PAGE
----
Washington Post Notes Impact Hunting Has On Endangered Species

There are a lot of people who look down on hunting and hunters. They view hunting as barbaric, something one simply shouldn’t engage in as a civilized individual. We should get our meat from the grocery store just like countless generations should have…in their minds, at least.


That mindset doesn’t make a lot of sense to me. Hunters aren’t senselessly slaughtering animals and leaving their carcasses in the woods, for crying out loud. There are laws that exist to regulate hunting, laws that also help make sure hunting is viable for generations to come.

However, hunting is on the decline. For better or worse, that’s just how it is.

Before all those animal lovers celebrate, though, they should understand the ramifications of that fact.

But today, that symbiosis is off kilter: Americans’ interest in hunting is on the decline, cutting into funding for conservation, which stems largely from hunting licenses, permits and taxes on firearms, bows and other equipment.
Even as more people are engaging in outdoor activities, hunting license sales have fallen from a peak of about 17 million in the early ’80s to 15 million last year, according to U.S. Fish and Wildlife Service data. The agency’s 2016 survey suggested a steeper decline to 11.5 million Americans who say they hunt, down more than 2 million from five years earlier.
“The downward trends are clear,” said Samantha Pedder of the Council to Advance Hunting and the Shooting Sports, which works to increase the diversity of hunters.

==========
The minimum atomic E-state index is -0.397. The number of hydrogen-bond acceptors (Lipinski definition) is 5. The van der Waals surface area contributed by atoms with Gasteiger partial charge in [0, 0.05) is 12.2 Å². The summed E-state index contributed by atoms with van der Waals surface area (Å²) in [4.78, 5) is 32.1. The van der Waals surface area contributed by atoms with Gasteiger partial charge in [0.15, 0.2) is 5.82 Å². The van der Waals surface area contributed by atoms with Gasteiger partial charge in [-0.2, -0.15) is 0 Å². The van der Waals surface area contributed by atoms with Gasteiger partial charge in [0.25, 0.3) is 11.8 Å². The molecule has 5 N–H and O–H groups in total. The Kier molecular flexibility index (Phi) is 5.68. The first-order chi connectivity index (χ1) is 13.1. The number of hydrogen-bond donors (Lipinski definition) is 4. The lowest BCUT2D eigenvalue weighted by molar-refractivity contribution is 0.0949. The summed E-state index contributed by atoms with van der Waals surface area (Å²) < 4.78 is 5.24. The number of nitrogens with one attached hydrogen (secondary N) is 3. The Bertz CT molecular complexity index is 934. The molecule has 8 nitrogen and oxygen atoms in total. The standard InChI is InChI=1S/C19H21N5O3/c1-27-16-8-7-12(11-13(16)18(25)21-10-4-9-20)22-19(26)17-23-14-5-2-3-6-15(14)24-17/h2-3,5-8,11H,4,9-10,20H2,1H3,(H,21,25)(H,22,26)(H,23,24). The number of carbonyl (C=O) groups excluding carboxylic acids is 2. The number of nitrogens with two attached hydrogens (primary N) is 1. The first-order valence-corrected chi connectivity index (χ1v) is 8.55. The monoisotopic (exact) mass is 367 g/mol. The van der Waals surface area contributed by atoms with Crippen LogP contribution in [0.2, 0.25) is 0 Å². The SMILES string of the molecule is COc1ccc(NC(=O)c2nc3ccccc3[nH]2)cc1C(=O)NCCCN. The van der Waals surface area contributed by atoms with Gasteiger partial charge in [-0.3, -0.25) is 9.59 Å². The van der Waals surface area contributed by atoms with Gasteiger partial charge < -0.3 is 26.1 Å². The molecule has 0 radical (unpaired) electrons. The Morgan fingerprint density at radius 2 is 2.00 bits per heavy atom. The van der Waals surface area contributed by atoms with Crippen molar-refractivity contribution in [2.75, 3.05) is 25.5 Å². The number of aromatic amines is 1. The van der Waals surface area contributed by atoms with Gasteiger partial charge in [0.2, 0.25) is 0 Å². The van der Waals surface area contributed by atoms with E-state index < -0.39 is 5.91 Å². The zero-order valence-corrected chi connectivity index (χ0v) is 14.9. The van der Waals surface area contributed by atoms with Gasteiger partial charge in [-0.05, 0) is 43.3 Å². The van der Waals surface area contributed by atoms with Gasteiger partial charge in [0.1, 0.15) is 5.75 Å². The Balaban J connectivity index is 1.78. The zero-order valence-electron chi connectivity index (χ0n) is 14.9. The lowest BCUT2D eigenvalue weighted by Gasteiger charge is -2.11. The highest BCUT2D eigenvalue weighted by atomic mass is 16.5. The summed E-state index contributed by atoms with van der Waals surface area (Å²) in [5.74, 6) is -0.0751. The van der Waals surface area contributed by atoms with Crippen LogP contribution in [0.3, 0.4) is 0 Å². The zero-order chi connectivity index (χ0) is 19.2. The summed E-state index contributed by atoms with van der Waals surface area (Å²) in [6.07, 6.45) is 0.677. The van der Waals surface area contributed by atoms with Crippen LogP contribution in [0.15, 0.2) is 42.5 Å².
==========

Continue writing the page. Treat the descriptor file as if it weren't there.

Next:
The resulting financial shortfall is hitting many state wildlife agencies.
In Wisconsin, a $4 million to $6 million annual deficit forced the state’s Department of Natural Resources to reduce warden patrols and invasive species control. Michigan’s legislature had to dig into general-tax coffers to save some of the state’s wildlife projects, while other key programs, such as protecting bees and other pollinating creatures, remain “woefully underfunded,” according to Edward Golder, a spokesman for the state’s natural resources department. Some states, including Missouri, are directing sales tax revenue to conservation.
Here in Pennsylvania — where the game commission gets more than 50 percent of its revenue from licenses, permits and taxes — the agency had to cancel construction projects, delay vehicle purchases and leave dozens of positions vacant, according to a 2016 report, even as it tackled West Nile virus and tried to protect rare creatures such as the wood rat.

Unfortunately, that’s part of what hunting is about. Hunters gladly pay the fees for hunting permits not just because they enjoy hunting, but because they understand where that money goes. Hunters are, by their very nature, conservationists. They want these animals protected and preserved and they don’t balk and licensing fees for the most part because they know where that money goes.

Yet anti-hunters, who think of themselves as the true friends of wildlife, are more than content to let thousands of species die out than to let non-endangered species be hunted.

Now, I’m not going to say the anti-hunting activists are responsible for the decline in hunting. I don’t know that they’ve been nearly as effective as they’d like to be. I think part of the issue with the decline in hunting falls on people like me, people have failed to successfully get their kids involved in hunting and other outdoor activities. We fail and then the next generation has no interest in pursuing it on their own.

Still, it’s important we all remember what’s at stake. It’s why I’m continuing to work to get my kids involved and out there; all so we can preserve the things that really count.

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